Editor’s Note: Mark Zandi is chief economist of Moody’s Analytics. The opinions expressed in this commentary are his own.
Consumer inflation figures for May will be out Friday, and the report is sure to be disquieting. Gasoline prices are seemingly breaking new record highs on almost a daily basis, food costs are soaring, and housing is becoming increasingly unaffordable.
The persistence of high inflation in the US has been a surprise, certainly to me. But so too has been the ongoing pandemic — the vaccines that became available more than a year ago still have not ended it. And a Russian invasion was barely on the radar screen when troops crossed the Ukraine border earlier this year.
Indeed, the quickly rising prices are due mostly to badly scrambled global supplies resulting from the ongoing pandemic and war in Ukraine, and much will depend on how these two shocks play out. Yet while predicting the course of events from here is intrepid, there are reasons to be optimistic. I’m confident that inflation will be meaningfully lower by this time next year and back to something we will feel comfortable with not too long thereafter.
To be sure, the pandemic continues to weigh on the global economy. China, a major part of many supply chains, shut down big parts of the economy as it has grappled with the Omicron variant. It is tough to resolve supply chain bottlenecks when the biggest link has been all but broken.
And in May, a still consequential 1.8 million Americans said that they were unable to work due to their employer closing down or losing business because of the pandemic. Meanwhile, businesses continue to struggle with labor shortages and must jack up pay to find and keep workers, adding to their costs, which they pass along in higher prices to their customers.
Russia’s invasion of Ukraine has further disrupted global supplies of oil, agricultural products and other commodities, causing prices to spike. US gasoline prices are headed to over $5 per gallon, and diesel prices, a big contributor to food prices — as much of what we pay for in the grocery store is the cost of getting the product from farm to store shelf — have risen even more.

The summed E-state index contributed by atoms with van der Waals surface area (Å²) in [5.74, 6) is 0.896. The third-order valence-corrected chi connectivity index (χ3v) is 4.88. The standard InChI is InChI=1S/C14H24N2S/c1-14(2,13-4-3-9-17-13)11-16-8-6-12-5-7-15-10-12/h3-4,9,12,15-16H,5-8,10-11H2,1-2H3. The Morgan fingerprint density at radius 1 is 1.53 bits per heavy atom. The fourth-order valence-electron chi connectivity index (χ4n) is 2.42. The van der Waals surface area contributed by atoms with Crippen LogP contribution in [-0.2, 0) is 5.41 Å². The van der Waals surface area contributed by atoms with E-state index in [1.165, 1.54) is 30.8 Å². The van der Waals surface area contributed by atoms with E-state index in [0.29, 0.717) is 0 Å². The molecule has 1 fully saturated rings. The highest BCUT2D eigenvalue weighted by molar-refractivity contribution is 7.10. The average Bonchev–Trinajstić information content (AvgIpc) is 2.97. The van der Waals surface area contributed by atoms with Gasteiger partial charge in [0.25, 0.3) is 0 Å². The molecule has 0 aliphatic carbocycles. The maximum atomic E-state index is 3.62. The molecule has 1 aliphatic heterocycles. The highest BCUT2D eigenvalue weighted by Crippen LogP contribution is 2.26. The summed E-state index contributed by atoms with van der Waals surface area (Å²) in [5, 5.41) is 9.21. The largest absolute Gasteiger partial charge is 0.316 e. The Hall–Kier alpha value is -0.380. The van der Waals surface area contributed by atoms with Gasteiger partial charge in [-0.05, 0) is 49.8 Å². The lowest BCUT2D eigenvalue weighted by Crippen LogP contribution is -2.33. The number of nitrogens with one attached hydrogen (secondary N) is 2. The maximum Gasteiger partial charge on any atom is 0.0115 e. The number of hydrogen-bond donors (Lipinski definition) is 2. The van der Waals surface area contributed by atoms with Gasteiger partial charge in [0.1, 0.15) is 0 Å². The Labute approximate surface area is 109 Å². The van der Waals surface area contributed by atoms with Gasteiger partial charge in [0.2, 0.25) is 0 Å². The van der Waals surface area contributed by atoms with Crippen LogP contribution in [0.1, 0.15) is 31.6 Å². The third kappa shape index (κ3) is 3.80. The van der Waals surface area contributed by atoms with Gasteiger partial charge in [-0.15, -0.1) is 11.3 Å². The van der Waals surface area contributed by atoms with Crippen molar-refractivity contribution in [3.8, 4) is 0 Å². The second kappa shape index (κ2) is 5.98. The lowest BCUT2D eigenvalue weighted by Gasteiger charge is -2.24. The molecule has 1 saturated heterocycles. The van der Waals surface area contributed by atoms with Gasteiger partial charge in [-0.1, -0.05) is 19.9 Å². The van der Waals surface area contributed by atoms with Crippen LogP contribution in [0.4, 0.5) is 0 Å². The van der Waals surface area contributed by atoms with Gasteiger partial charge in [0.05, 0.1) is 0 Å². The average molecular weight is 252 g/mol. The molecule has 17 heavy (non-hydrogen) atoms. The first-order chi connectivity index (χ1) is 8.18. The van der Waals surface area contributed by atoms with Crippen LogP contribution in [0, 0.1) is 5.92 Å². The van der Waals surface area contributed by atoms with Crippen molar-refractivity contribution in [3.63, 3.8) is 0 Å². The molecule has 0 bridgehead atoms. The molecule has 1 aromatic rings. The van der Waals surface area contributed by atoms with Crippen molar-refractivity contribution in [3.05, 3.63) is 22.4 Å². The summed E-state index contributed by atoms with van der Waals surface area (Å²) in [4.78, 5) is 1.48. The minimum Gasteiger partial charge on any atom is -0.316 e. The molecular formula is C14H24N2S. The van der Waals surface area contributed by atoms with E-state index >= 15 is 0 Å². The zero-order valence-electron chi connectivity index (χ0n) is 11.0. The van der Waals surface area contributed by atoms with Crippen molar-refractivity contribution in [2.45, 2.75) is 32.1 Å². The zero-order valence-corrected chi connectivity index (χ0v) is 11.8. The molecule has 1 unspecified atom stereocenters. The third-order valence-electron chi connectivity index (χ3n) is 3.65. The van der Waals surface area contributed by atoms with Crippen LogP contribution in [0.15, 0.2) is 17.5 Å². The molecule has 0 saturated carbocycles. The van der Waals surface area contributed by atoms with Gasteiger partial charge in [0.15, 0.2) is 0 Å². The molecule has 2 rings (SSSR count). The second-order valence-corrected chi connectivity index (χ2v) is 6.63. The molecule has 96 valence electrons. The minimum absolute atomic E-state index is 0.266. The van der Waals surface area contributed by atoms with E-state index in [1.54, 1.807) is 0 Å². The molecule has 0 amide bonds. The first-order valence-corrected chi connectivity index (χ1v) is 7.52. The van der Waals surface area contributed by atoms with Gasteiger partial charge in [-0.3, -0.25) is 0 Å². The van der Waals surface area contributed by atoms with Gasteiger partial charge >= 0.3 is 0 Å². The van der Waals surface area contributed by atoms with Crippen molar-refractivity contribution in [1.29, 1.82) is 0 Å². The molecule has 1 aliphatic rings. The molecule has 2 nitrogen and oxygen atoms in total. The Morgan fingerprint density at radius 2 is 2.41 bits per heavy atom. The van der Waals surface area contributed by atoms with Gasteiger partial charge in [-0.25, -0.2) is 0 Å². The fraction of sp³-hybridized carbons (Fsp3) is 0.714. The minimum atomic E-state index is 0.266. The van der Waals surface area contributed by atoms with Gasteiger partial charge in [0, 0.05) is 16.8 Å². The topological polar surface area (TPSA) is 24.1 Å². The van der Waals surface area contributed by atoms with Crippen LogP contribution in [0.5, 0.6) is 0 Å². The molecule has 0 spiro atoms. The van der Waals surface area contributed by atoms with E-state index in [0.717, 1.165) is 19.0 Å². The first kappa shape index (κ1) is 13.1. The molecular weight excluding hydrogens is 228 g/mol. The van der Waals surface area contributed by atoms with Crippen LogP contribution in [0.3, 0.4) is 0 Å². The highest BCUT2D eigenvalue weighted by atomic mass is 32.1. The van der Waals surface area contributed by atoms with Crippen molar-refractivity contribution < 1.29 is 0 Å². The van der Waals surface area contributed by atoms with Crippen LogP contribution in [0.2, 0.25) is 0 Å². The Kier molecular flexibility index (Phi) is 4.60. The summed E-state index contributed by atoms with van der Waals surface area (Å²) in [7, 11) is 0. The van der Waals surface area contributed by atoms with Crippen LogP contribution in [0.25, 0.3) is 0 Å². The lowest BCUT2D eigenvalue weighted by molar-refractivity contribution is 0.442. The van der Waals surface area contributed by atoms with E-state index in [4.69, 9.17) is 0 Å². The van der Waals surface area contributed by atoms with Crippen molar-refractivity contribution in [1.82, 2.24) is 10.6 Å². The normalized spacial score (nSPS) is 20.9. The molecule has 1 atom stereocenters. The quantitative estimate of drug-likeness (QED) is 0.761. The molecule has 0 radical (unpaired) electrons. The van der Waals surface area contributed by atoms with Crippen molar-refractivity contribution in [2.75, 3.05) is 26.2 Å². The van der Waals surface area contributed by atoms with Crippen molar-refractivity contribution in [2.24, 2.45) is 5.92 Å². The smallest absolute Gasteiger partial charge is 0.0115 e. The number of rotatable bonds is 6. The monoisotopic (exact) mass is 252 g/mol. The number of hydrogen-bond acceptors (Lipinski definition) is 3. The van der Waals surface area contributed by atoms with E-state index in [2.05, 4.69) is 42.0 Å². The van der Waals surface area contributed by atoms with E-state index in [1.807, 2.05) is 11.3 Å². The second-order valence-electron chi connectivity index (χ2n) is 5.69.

Nonetheless, the pandemic appears to be winding down. There surely will be more waves of the virus, but since the pandemic hit, each wave has been less disruptive to the economy than the one that preceded it. The virus is becoming less virulent, our vaccines and therapies more effective, and our economy’s ability to manage around the virus is improving.
Further, the worst of the economic fallout from Russia’s aggression also appears at hand. Oil prices have pushed higher again, this time on the European Union’s decision to partially ban Russian oil. However, any country that is going to sanction Russian oil has likely now done so, and other global oil producers have strong economic incentives to produce more, which they have announced they’d do. Oil prices, and thus gasoline prices, should decline later this year.
It is also encouraging that, for the most part, high inflation is not about outsized demand. Spending on goods — home improvement and consumer electronics, for example — is up strongly since the pandemic hit and we sheltered in place. But spending on services — think travel and elective surgery — has been diminished. However, the net of this is that consumers are spending about as much today as they would have if not for the pandemic.
This consumer spending is testament to the massive support that the Federal Reserve and lawmakers provided to the economy. Without the record low interest rates and trillions in aid from the federal government, the economy would be much diminished from where it is today. Uncomfortably low inflation would still be the problem, as it had been in the decade leading up to the pandemic.
My optimism does depend on the Federal Reserve getting monetary policy roughly right. That means raising interest rates fast enough and high enough to slow down the strongly growing economy and contain inflation expectations, but not too fast and high to push us into recession. This will require some deft policymaking, but so far so good.
The Biden administration and Congress should agree on legislation that helps ease inflationary pressures, whether it’s reducing prescription drug prices or increasing tax incentives to spur the construction of more affordable housing. Unfortunately, legislation seems a big political stretch in the leadup to the midterm elections.
But legislation isn’t necessary for my optimistic inflation outlook to come to pass. Now all we need is a bit of good fortune and for the pandemic and Russia’s invasion of Ukraine to take a turn for the better.